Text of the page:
There was an unexpected error with the form (your web browser was unable to retrieve some required data from our servers). This kind of error may occur if you have temporarily lost your internet connection. If you're able to verify that your internet connection is stable and the error persists, the Franklin University Help Desk is available to assist you at firstname.lastname@example.org, 614.947.6682 (local), or 1.866.435.7006 (toll free).
Just a moment while we process your submission.
How to Become a Teacher Without an Education Degree
Teaching is an intriguing career for many people—even professionals who start out in completely different fields.
It’s not surprising, because being a teacher comes with many benefits. The schedule is ideal for parents who want their schedule to align with their children’s schedule. The environment is engaging and no two days are the same. Perhaps the greatest benefit of all, being a teacher gives you the opportunity to use your skills to empower future generations.
If you aspire to be a teacher and didn’t get a degree in education, you may wonder if you can qualify to become a teacher. Let’s dive in to find out.
What Are The Standard Requirements To Become A Teacher?
Standards for teachers are higher than ever. All states require teachers to have a license to teach in the public school systems. A bachelor’s degree is also considered a minimum requirement for full-time teachers in K-12 schools across the country.
From there, the requirements for getting a license vary state by state. It’s important to understand the specific requirements of the state where you plan to teach before determining what degree or license you will require.
When it comes to paying for school, grants are among your best options. But do you know how to find them? Remove the guesswork by downloading this free guide.
Do You Need a Bachelor's in Education to Become a Licensed Teacher? Alternative Routes to Becoming a Teacher
If you don’t have a bachelor’s degree in education, don’t worry. There are alternative paths to becoming a teacher for individuals who earned their bachelor’s degree in a different field.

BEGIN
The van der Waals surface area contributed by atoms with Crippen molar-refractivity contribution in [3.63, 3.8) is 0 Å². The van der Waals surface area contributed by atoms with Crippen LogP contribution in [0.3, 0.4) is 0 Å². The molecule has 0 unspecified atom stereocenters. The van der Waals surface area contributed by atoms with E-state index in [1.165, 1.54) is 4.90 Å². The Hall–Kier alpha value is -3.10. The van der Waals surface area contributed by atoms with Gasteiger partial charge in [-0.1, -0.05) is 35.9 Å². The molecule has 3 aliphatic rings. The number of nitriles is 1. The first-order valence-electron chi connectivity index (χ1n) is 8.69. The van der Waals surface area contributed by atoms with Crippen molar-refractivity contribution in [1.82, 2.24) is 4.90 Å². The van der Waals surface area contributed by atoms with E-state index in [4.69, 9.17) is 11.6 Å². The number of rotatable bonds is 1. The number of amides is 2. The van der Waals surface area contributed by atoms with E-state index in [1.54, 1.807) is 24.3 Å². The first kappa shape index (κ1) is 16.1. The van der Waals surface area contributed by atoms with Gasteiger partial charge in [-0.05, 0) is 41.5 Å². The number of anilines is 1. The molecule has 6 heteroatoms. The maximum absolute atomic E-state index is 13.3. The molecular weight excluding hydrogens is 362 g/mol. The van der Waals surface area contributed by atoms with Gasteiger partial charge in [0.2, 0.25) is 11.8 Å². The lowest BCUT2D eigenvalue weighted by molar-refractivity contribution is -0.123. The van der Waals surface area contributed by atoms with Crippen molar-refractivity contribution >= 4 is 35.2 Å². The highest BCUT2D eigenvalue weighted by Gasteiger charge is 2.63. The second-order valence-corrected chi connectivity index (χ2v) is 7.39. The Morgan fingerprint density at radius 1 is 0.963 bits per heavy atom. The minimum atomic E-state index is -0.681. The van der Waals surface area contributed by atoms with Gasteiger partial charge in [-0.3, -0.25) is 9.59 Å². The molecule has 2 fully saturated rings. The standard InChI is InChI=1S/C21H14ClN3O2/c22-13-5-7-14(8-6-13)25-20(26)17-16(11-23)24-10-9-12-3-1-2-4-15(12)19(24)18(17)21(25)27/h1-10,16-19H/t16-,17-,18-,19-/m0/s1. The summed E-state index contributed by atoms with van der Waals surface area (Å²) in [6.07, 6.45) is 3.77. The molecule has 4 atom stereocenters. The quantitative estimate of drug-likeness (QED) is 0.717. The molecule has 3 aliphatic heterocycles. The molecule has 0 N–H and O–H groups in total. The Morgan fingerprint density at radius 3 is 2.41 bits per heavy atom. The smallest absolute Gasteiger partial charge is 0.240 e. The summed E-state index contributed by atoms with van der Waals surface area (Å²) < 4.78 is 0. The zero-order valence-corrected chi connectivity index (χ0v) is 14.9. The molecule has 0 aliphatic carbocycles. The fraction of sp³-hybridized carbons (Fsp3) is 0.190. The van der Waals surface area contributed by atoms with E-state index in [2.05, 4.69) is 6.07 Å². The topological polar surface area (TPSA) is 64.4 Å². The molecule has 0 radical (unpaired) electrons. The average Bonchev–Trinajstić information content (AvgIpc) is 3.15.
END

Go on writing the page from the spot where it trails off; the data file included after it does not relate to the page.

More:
There are two common options for meeting the educational requirements for getting your teaching license if you have a bachelor’s degree, but it isn’t in education.
- The first option is post-baccalaureate teacher licensure programs. Virtually every state in the country offers alternative teacher certification programs to help prospective teachers who have a bachelor's degree in another subject. These certification programs are not a degree and can be completed more quickly than an education bachelor’s degree. You’ll use the knowledge and experience you’ve already gained, while filling the gaps you need to meet licensure requirements.
- The second option is getting your master’s degree in education. A master’s degree in education will prepare you with the pedagogical knowledge you need to meet licensure requirements. However, if you don’t have any in-classroom experience, a master’s degree can sometimes make it more difficult to find a job. Schools are usually required to pay teachers with master’s degrees higher salaries. They will favor bachelor’s degree candidates with similar resumes because of budgetary restrictions.
If you're considering these two paths, it can be beneficial to get your foot in the door and get a job in a school system before getting your master’s degree. Many school districts will reimburse teachers who seek a master's degree, so getting your post-baccalaureate first may pay off in the long run.
Here are the top benefits of pursuing your teaching license through an online post-baccalaureate teacher licensure program:
- Complete the necessary coursework to apply for licensure at your pace and on your schedule.
- Gain pedagogical knowledge specific to the grade level you want to teach.